Android has changed a lot in the past few years. Regular annual releases, some of them good and some of them not amazing, have helped the operating system greatly mature. Sometimes, though, it's good to look back and remember how things used to be when we were still at the beginning of this road. Today is one of those days, as on a day like this, 13 years ago, the very first commercial phone running Android made its public debut.
T-Mobile, could you just pick a set of dates and stick with it, please? A few weeks ago the company's internal documents said it would be shutting down its legacy UMTS 3G network on October 1st, as announced earlier this year. But in a new press release, that date has been moved back for the better part of a year: it's now going out on July 1st, 2022.
There can be plenty of hemming and hawing when someone mulls over purchasing a device insurance plan from their carrier. Those plans' poor values have generally improved over time, though, with promotional rates for screen repairs and convenience factors like same-day or at-your-door service. Now, T-Mobile is looking to beef up its offerings by, among other improvements, allowing more claims than the competition.
A couple of weeks ago, T-Mobile upgraded its retail offensive by going official with its presence in 1,000 or so Best Buy locations. That push continues today with the announcement of T-Mobile and Metro by T-Mobile availability at Walmart's 2,300-odd stores as well as Walmart.com.
T-Mobile is in some hot water at the moment. Would discounted cloud storage distract you from the service's fourth major security breach in four years? No? Well, it's coming anyway, according to a recent leak — though you might have to wait just a bit longer to get it.
It seems like we can't go a week without hearing about another massive security breach at a mega-corporation. This week's shocker comes courtesy of T-Mobile, at least according to one self-reported hacker claiming to sell the company's customer data. T-Mobile says it's "investigating" the possible theft of data from over 100 million people. If true, it would be the fourth notable data breach from T-Mobile in the last four years.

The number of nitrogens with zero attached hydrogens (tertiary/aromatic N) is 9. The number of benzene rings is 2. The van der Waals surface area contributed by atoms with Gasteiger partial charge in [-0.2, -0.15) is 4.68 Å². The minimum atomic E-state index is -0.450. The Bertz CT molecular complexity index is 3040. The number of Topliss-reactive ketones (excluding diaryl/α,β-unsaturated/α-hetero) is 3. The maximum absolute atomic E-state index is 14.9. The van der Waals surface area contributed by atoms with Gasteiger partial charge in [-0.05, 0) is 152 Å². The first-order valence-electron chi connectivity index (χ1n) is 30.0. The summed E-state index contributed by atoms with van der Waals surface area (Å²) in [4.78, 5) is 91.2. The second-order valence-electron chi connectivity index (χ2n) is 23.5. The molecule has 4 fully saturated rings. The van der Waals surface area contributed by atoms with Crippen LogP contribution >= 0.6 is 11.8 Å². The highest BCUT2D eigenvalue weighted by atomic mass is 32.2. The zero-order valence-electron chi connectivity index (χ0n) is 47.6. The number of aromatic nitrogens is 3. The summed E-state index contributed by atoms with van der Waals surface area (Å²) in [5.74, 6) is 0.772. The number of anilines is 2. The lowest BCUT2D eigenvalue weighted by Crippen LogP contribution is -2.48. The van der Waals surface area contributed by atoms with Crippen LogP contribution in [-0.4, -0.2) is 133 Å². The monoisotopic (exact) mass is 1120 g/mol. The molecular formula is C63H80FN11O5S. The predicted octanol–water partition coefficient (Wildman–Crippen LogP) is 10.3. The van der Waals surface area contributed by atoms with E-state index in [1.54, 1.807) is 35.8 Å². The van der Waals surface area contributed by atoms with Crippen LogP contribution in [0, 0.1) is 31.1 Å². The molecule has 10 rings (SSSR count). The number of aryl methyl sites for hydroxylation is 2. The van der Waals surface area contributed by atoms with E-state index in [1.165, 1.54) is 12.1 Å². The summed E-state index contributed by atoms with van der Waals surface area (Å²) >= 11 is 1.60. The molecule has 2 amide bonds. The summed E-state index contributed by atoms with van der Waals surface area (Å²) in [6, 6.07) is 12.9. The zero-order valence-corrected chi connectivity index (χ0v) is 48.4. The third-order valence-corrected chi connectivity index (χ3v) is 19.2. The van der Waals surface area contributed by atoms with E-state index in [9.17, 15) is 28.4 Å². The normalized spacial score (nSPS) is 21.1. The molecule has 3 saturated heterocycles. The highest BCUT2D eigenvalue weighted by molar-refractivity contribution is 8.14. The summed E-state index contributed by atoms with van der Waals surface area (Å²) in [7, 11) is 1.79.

T-Mobile has been working on expanding both its cellular and retail coverage to rural areas in the country. Some weighty events have helped spread its network out like the merger with Sprint and 5G deployment on 600MHz. As for the brick-and-mortar situation, it appears that the company will be standing on the shoulders of giants Best Buy and (eventually) Walmart.
The announcement's out. In the U.S., the Galaxy Z Flip3 is priced at $1,000 for the 128GB version and $1,050 for the 256GB version while the Fold3 with 256GB or 512GB of storage sits at $1,800 and $1,900. Both come up for pre-orders today and they'll ship from August 27. Now comes all of the ways to cut down that total and fill up your cart from your friendly neighborhood carrier, retailer, and/or Samsung itself.
Samsung's next Galaxy Unpacked event was just earlier today at 10AM ET, and although endless leaks undercut the anticipation a bit, there's still reason to be excited. We got our first official glimpse of the new Galaxy Z Fold3 and Z Flip3, with plenty of improvements over last year's models. There was some concern that OnePlus would try to one-up Samsung with its own Galaxy-themed teaser, but it turns out that wasn't a problem, the company is just back to dumb and awful marketing, and you can go back to ignoring them.
Carriers and phone manufacturers might be talking about nothing but 5G lately, but when it comes to the infrastructure that keeps most of us online, day-in and day-out, the US still very much runs on LTE. While such 4G coverage is fantastically strong in many places, that's still far from the case everywhere, and it hasn't always been easy to get straight answers from the carriers about exactly what kind of reception you can expect, and where. Thankfully, the FCC has just taken a big step towards fixing that, publishing its first standardized nationwide map of 4G coverage.